Ali Zaoua: Prince of the Streets is a 2000 Moroccan crime drama film that tells the story of several homeless boys living in Casablanca. It was awarded in the 2000 Stockholm Film Festival, Montreal World Film Festival and in the 2000 Amiens International Film Festival.

Ali Zaoua: Prince of the Street
Directed byNabil Ayouch
Written byNabil Ayouch
Nathalie Saugeon
Produced byÉtienne Comar
Jean Cottin
Antoine Voituriez
StarringMaunim Kbab
Abdelhak Zhayra
Hicham Moussaune
Amal Ayouch
Mustapha Hansali
Saïd Taghmaoui
CinematographyRenaat Lambeets
Vincent Mathias
Edited byJean-Robert Thomann
Music byKrishna Levy
Distributed byArab Film Distribution (United States)
Release date
  • September 8, 2000 (2000-09-08)
Running time
90 minutes



Against a background of dockside poverty in Casablanca, populated by a loose gang of over 20 homeless and uneducated male youths under 15, Kwita (Maunim Kbab), Omar (Mustapha Hansali), Boubker (Hicham Moussaune) and Ali Zaoua (Abdelhak Zhayra) leave the group becoming 4 independents.[1] Ali, with plans of becoming a cabin boy on a ship, leads this exodus from the gang — led by Dib (Saïd Taghmaoui). Early in the film and almost accidentally, Ali is killed by members of the gang. His 3 outsider friends decide to give him a proper funeral. Kwita is treated badly by military, by police and by well-off children because he is "not devout", cannot pray, is unclean, smells like dead meat and is a glue sniffer, and Omar attempts to return to Dib's gang. Boubker, the smallest and most irrepressibly buoyant of the boys, temporarily despairs, but recovers. Against all odds, the three boys manage to arrange Ali's funeral to pay respect to their friend in the main story of the film. [2]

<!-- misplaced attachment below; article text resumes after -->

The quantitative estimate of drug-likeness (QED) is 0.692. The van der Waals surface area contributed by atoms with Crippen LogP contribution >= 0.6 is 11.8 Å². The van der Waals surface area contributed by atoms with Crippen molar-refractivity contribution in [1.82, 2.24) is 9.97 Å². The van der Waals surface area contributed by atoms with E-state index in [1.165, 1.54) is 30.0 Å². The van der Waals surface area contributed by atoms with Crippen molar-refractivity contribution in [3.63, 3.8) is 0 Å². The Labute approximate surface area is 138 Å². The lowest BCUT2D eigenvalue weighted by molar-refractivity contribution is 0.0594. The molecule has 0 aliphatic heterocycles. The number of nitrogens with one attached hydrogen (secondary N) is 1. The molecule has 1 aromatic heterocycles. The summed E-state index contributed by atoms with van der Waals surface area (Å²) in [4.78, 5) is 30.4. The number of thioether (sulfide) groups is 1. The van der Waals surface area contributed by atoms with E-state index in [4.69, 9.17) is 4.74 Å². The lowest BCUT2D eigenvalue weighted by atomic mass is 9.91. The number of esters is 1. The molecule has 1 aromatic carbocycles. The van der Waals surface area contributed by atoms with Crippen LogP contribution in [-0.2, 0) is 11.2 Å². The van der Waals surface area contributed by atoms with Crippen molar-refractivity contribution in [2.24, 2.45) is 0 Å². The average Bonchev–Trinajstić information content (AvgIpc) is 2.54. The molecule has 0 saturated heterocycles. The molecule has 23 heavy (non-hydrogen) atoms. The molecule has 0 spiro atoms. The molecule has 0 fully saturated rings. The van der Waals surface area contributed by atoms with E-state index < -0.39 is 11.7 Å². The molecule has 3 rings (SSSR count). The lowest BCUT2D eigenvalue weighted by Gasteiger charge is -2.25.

Importance and role of rituals depicted


Ali Zaoua is a Moroccan film which reflects the pain of poverty, homelessness, child abuse and prostitution in Moroccan society. The film has been described as magical realism, in the sense of how the stark reality of the children’s lives interweaves with their rich fantasy life.[3] The contrast between real life and fantasy life shows the strong part of their beliefs. In their feeling and practice they are very different from each other. In this film Ali, Kwita, Omar and Boubker are street kids. The daily dose of glue sniffing represents their only escape from reality. Ali wants to become a sailor - when he was living with his mother, a prostitute, he used to listen to a fairy tale about the sailor who discovered the miracle island with two suns. Instead of finding his island in the dream, Ali and his friends are confronted with Dib’s gang. Matters are getting serious; the four kids separated themselves from Dib’s gang. As a result, Ali Zaoua is killed by Dib’s gang when he is hit by a stone. Omar and Baker wanted to bury him as king but circumstances do not support them.[4]




  1. ^ Ali Zaoua (2002), BBC-UK, Jamie Russell, 15 March 2002
  2. ^ Ali Zaoua: Prince of the Streets (2000), Dvdinfatuation, 15 July 2011
  3. ^ Les enfants des rues de Nabil Ayouch, Olivia Marsaud - 10 février 2001 (in French)
  4. ^ Chalk Dreams: The Use of Fantasy as a Method of Rethinking Life in Ali Zaoua, Inquiries Journal/Student Pulse, Tiffany M. Johnson, 2012, Vol. 4 No. 07, pg. 1/2